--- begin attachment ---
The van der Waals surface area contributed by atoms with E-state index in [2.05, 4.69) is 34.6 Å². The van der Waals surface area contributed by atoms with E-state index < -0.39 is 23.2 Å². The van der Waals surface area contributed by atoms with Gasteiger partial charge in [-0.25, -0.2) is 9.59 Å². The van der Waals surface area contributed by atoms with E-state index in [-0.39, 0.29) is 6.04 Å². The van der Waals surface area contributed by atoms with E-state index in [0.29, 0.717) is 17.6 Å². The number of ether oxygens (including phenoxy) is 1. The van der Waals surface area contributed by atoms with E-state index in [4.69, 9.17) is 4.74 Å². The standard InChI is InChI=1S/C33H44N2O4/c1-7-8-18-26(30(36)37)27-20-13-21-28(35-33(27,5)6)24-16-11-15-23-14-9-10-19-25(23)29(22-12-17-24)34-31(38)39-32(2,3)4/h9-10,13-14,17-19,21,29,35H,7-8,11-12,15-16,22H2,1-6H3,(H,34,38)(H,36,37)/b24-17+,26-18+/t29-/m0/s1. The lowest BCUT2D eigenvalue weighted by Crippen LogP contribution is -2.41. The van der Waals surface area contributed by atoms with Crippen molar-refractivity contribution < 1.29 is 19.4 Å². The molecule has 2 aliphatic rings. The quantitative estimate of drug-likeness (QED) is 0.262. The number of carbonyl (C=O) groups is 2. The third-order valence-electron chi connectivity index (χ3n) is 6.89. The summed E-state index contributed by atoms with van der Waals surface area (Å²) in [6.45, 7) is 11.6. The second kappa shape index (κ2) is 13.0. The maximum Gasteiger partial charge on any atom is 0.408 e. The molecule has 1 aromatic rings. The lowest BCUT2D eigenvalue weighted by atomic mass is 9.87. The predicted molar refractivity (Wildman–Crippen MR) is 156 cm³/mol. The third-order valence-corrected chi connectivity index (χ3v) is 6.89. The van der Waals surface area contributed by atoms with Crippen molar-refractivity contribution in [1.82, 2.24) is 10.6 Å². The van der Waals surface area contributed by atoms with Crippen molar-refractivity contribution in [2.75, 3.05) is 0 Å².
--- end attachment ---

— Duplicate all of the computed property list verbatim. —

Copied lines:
The van der Waals surface area contributed by atoms with E-state index in [2.05, 4.69) is 34.6 Å². The van der Waals surface area contributed by atoms with E-state index < -0.39 is 23.2 Å². The van der Waals surface area contributed by atoms with Gasteiger partial charge in [-0.25, -0.2) is 9.59 Å². The van der Waals surface area contributed by atoms with E-state index in [-0.39, 0.29) is 6.04 Å². The van der Waals surface area contributed by atoms with E-state index in [0.29, 0.717) is 17.6 Å². The number of ether oxygens (including phenoxy) is 1. The van der Waals surface area contributed by atoms with E-state index in [4.69, 9.17) is 4.74 Å². The standard InChI is InChI=1S/C33H44N2O4/c1-7-8-18-26(30(36)37)27-20-13-21-28(35-33(27,5)6)24-16-11-15-23-14-9-10-19-25(23)29(22-12-17-24)34-31(38)39-32(2,3)4/h9-10,13-14,17-19,21,29,35H,7-8,11-12,15-16,22H2,1-6H3,(H,34,38)(H,36,37)/b24-17+,26-18+/t29-/m0/s1. The lowest BCUT2D eigenvalue weighted by Crippen LogP contribution is -2.41. The van der Waals surface area contributed by atoms with Crippen molar-refractivity contribution < 1.29 is 19.4 Å². The molecule has 2 aliphatic rings. The quantitative estimate of drug-likeness (QED) is 0.262. The number of carbonyl (C=O) groups is 2. The third-order valence-electron chi connectivity index (χ3n) is 6.89. The summed E-state index contributed by atoms with van der Waals surface area (Å²) in [6.45, 7) is 11.6. The second kappa shape index (κ2) is 13.0. The maximum Gasteiger partial charge on any atom is 0.408 e. The molecule has 1 aromatic rings. The lowest BCUT2D eigenvalue weighted by atomic mass is 9.87. The predicted molar refractivity (Wildman–Crippen MR) is 156 cm³/mol. The third-order valence-corrected chi connectivity index (χ3v) is 6.89. The van der Waals surface area contributed by atoms with Crippen molar-refractivity contribution in [1.82, 2.24) is 10.6 Å². The van der Waals surface area contributed by atoms with Crippen molar-refractivity contribution in [2.75, 3.05) is 0 Å².